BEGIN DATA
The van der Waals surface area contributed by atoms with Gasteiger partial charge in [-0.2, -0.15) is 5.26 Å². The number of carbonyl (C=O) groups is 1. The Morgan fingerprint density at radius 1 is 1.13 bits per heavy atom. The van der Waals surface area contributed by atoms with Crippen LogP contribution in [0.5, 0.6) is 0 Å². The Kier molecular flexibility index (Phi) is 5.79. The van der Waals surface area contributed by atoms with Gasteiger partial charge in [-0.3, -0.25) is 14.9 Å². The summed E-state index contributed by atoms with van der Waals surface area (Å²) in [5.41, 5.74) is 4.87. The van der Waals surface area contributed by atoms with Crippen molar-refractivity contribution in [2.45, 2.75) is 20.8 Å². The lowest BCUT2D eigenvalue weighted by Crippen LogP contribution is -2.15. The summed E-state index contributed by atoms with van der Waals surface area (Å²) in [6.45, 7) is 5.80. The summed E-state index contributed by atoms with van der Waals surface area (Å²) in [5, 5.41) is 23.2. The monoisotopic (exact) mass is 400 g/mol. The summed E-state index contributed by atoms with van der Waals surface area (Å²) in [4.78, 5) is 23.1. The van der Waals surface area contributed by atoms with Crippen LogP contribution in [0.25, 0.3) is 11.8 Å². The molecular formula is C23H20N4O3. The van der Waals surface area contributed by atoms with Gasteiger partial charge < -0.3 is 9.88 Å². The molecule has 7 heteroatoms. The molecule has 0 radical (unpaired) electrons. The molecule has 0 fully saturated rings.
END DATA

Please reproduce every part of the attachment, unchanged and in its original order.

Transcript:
The van der Waals surface area contributed by atoms with Gasteiger partial charge in [-0.2, -0.15) is 5.26 Å². The number of carbonyl (C=O) groups is 1. The Morgan fingerprint density at radius 1 is 1.13 bits per heavy atom. The van der Waals surface area contributed by atoms with Crippen LogP contribution in [0.5, 0.6) is 0 Å². The Kier molecular flexibility index (Phi) is 5.79. The van der Waals surface area contributed by atoms with Gasteiger partial charge in [-0.3, -0.25) is 14.9 Å². The summed E-state index contributed by atoms with van der Waals surface area (Å²) in [5.41, 5.74) is 4.87. The van der Waals surface area contributed by atoms with Crippen molar-refractivity contribution in [2.45, 2.75) is 20.8 Å². The lowest BCUT2D eigenvalue weighted by Crippen LogP contribution is -2.15. The summed E-state index contributed by atoms with van der Waals surface area (Å²) in [6.45, 7) is 5.80. The summed E-state index contributed by atoms with van der Waals surface area (Å²) in [5, 5.41) is 23.2. The monoisotopic (exact) mass is 400 g/mol. The summed E-state index contributed by atoms with van der Waals surface area (Å²) in [4.78, 5) is 23.1. The van der Waals surface area contributed by atoms with Crippen LogP contribution in [0.25, 0.3) is 11.8 Å². The molecular formula is C23H20N4O3. The van der Waals surface area contributed by atoms with Gasteiger partial charge < -0.3 is 9.88 Å². The molecule has 7 heteroatoms. The molecule has 0 radical (unpaired) electrons. The molecule has 0 fully saturated rings.